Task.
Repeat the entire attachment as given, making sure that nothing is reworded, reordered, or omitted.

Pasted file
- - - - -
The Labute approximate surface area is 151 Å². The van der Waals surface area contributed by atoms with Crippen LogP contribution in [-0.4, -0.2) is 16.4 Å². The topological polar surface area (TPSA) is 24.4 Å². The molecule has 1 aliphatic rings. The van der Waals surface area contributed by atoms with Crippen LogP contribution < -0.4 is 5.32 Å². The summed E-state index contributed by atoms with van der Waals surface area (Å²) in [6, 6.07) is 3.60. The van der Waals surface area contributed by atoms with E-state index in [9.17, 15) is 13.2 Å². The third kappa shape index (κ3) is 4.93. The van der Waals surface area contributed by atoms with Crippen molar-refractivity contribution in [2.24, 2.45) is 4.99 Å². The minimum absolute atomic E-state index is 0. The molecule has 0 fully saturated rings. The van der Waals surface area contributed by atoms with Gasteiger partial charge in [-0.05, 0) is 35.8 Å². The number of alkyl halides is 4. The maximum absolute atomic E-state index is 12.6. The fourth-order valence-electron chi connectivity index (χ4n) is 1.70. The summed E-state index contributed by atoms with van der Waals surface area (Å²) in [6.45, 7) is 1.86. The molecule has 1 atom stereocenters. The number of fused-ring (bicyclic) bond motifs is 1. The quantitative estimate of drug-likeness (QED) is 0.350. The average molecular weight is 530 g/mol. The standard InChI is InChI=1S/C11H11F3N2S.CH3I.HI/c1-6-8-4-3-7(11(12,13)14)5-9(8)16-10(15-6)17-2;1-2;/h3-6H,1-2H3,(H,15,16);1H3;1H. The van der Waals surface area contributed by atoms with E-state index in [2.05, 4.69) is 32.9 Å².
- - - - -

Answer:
The Labute approximate surface area is 151 Å². The van der Waals surface area contributed by atoms with Crippen LogP contribution in [-0.4, -0.2) is 16.4 Å². The topological polar surface area (TPSA) is 24.4 Å². The molecule has 1 aliphatic rings. The van der Waals surface area contributed by atoms with Crippen LogP contribution < -0.4 is 5.32 Å². The summed E-state index contributed by atoms with van der Waals surface area (Å²) in [6, 6.07) is 3.60. The van der Waals surface area contributed by atoms with E-state index in [9.17, 15) is 13.2 Å². The third kappa shape index (κ3) is 4.93. The van der Waals surface area contributed by atoms with Crippen molar-refractivity contribution in [2.24, 2.45) is 4.99 Å². The minimum absolute atomic E-state index is 0. The molecule has 0 fully saturated rings. The van der Waals surface area contributed by atoms with Gasteiger partial charge in [-0.05, 0) is 35.8 Å². The number of alkyl halides is 4. The maximum absolute atomic E-state index is 12.6. The fourth-order valence-electron chi connectivity index (χ4n) is 1.70. The summed E-state index contributed by atoms with van der Waals surface area (Å²) in [6.45, 7) is 1.86. The molecule has 1 atom stereocenters. The number of fused-ring (bicyclic) bond motifs is 1. The quantitative estimate of drug-likeness (QED) is 0.350. The average molecular weight is 530 g/mol. The standard InChI is InChI=1S/C11H11F3N2S.CH3I.HI/c1-6-8-4-3-7(11(12,13)14)5-9(8)16-10(15-6)17-2;1-2;/h3-6H,1-2H3,(H,15,16);1H3;1H. The van der Waals surface area contributed by atoms with E-state index in [2.05, 4.69) is 32.9 Å².